Why is the Governance Model not a Discovery Model?
David wondered why Uli is talking about governance and not discovery. Eric had a conversation about this with one of his colleagues, where, from his perspective, governance used to be very much control, audit, access, RBAC, all those types of factors and believes it still is. But there's also an element of discovery associated that has also been included into the overall concept of governance. And he thinks it's especially relevant associated with a data mesh architecture because largely if you're consuming these microservices associated with data it's unseen. It's just basically API calls and without a strong governance layer to maintain regulatory compliance and making sure that you don't have data mesh nodes that are sisters, cousins or brothers of each other. You actually have to have a catalog, and, in that catalog, you have to expose it in the way in which you can and should have access to these services.
Data is usually passive and requires a query or some other action to be discoverable.
Uli added, data often doesn't announce itself. Unlike services there are very little self-description services or discovery happens as a more of a search like activity. I understand where my sources are and I'm going to go after the metadata to describe the data and while there will be places where data will be self-describing and can announce itself. Oftentimes data is much more passive, in a database you must query in order to figure out what's going on. Uli thinks that's one reason why discovery works together with governance. But the other piece is that the discovery system leads to a catalog, the catalog is then used to drive governance, and the idea is to know who has access to what, since data is becoming such a piece of differentiation on the one side but there now also are legal concerns. This is because if you have a lot of people collecting data about people, California's law, the European GDPR, Schrems II; all those acts or decisions are becoming important. And having a grip on where your data is, what the data means and who has access to it is a key piece.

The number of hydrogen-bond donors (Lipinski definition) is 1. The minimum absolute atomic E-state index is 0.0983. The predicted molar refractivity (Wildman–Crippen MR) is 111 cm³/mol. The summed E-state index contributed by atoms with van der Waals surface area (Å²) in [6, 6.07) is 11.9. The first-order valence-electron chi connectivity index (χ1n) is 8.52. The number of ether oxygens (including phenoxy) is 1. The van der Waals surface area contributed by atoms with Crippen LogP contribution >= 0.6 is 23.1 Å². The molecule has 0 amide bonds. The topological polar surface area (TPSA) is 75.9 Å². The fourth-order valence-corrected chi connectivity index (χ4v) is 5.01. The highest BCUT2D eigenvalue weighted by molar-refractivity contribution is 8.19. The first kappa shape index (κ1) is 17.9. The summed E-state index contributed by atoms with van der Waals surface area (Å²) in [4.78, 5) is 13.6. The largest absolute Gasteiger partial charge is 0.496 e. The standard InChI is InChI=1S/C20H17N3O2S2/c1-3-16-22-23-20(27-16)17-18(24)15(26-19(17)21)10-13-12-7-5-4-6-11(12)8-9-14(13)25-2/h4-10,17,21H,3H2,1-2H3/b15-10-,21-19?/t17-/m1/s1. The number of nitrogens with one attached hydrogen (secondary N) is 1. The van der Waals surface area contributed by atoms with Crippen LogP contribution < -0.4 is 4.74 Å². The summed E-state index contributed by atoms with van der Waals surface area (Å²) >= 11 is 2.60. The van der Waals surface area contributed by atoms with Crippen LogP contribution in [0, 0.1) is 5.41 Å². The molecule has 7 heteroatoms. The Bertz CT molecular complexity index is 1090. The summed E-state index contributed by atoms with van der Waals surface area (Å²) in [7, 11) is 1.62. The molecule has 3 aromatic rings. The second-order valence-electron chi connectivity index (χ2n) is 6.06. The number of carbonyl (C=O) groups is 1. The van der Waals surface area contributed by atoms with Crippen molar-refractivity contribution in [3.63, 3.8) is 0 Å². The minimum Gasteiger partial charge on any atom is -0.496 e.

Data meshes help determine what data you have and who has access to it.
If you have a data mesh model, it also is a key piece to know what data do I even have then? A lot of times organizations really don't know what data they have and what it means and who has access to it. Data mesh architectures, the mesh part is bringing it all together in a virtual kind of way. So, you don't copy everything around into centralized places, but you still must know what data do I have, where is it located, what system is it even in. Because while Eric's description of the API is nice, in reality there's almost no APIs in data. People don't do APIs; you do a SQL query, or you go after an HDFS folder, and you live with different models of access that are far less clean than in an application world. Again, where events and API's and those kind of things are very common in data, often they are not and they don't work. APIs for example, with data, it's like trying to run an AI algorithm through a straw because suddenly, you're starting to see, “oh, I need a petabyte of data before my AI algorithm is actually useful.”
You can't process this through an API, you must effectively go and ship the AI algorithm to the node in the mesh and run it on top of whatever that infrastructure is, or you must copy the data, and that takes a while to do. There's a bunch of things where data is a bit different than APIs or code. While conceptually what Eric says makes total sense, in reality it is far less clean and you just have to deal with it. An example is “oh, this is an Oracle database, so pick up your Oracle access method and figure it out.” Or this one is a data lake HDFS or is this is an S3 bucket, then you figure out the access method for either.
Data meshes aren’t appropriate for all use cases.